Christianity and the progress of science
Christianity and the progress of science

My friend Bruce shared this post from Reasons to Believe about some recent research on DNA.

Naturalists like to argue that DNA somehow came into existence randomly, but it turns out that not only is DNA marvelously improbable for even the simplest living organism, but it also requires a lot of support from other areas of the cell in order to remain stable.

It says:

In 2015, three scientists won the Nobel Prize in Chemistry for decades of research into DNA—research that reinforces the idea that evolution is mythology and makes the modern evolutionary theory of abiogenesis seem more and more indefensible. It turns out that DNA is inherently unstable, and the preservation of genetic information requires a complex symbiotic relationship between the cell and DNA that is so interdependent that neither could have arisen independently of the other.

DNA (deoxyribonucleic acid) is the giant organic molecule which carries and preserves an organism’s genetic information. DNA is essential to the growth and reproduction of life-forms because precise copying and self-replication of DNA is a critical part of the process of cell division.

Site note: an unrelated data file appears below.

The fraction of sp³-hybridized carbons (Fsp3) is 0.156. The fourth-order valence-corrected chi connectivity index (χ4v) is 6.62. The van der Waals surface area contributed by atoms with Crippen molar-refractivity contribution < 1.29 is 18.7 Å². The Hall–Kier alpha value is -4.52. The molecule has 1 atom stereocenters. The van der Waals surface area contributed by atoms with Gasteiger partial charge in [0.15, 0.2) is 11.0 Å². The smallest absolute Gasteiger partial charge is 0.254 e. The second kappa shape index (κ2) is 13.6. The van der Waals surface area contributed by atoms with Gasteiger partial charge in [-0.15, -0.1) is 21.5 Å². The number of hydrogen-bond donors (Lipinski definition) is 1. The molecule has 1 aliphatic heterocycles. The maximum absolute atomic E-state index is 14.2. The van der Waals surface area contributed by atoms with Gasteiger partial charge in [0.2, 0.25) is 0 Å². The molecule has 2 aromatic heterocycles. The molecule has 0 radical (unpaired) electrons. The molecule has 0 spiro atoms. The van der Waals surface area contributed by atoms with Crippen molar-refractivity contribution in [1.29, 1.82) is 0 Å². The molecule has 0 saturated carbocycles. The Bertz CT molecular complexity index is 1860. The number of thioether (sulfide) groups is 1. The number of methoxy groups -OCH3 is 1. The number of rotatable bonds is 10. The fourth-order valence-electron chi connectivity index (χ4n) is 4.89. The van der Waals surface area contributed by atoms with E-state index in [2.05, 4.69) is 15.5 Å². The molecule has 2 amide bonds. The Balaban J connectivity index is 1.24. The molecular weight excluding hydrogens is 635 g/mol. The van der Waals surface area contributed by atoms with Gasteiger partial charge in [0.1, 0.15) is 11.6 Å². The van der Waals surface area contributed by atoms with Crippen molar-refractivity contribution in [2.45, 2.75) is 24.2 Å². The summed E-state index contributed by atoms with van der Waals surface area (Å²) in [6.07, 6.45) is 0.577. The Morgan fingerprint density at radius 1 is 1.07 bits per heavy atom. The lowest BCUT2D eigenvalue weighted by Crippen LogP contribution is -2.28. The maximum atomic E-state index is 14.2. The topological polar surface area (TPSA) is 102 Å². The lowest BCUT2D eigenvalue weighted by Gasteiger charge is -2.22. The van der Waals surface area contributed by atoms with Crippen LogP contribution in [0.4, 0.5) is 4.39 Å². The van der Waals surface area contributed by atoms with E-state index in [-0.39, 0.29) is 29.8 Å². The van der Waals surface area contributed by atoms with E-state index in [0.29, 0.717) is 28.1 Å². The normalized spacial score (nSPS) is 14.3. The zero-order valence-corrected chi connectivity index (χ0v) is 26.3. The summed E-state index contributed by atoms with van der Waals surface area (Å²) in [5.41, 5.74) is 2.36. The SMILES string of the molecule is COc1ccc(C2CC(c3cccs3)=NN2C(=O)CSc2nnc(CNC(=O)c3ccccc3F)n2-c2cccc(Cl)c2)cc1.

Tomas Lindahl, the first Nobel laureate, has demonstrated that the rate at which DNA decays should have made the development of life on Earth impossible.1 The Nobel Committee expresses this on a personal level: “you ought to have been a chemical chaos long before you even developed into a foetus.”2

So why doesn’t our genetic material disintegrate into complete chemical chaos? It is because of molecular repair mechanisms within the cell. The three Nobel laureates “mapped, at a molecular level, how cells repair damaged DNA and safeguard the genetic information.”3 They found that a multitude of molecular systems constantly monitor the genome and repair any damage.

One such mechanism discovered by Lindahl is base excision repair, which explains why our DNA doesn’t collapse. A base of a nucleotide often loses an amino group and becomes unable to form a base pair, thus breaking the DNA chain. But an enzymedetects the error, and other enzymes repair it so that the DNA can replicate properly.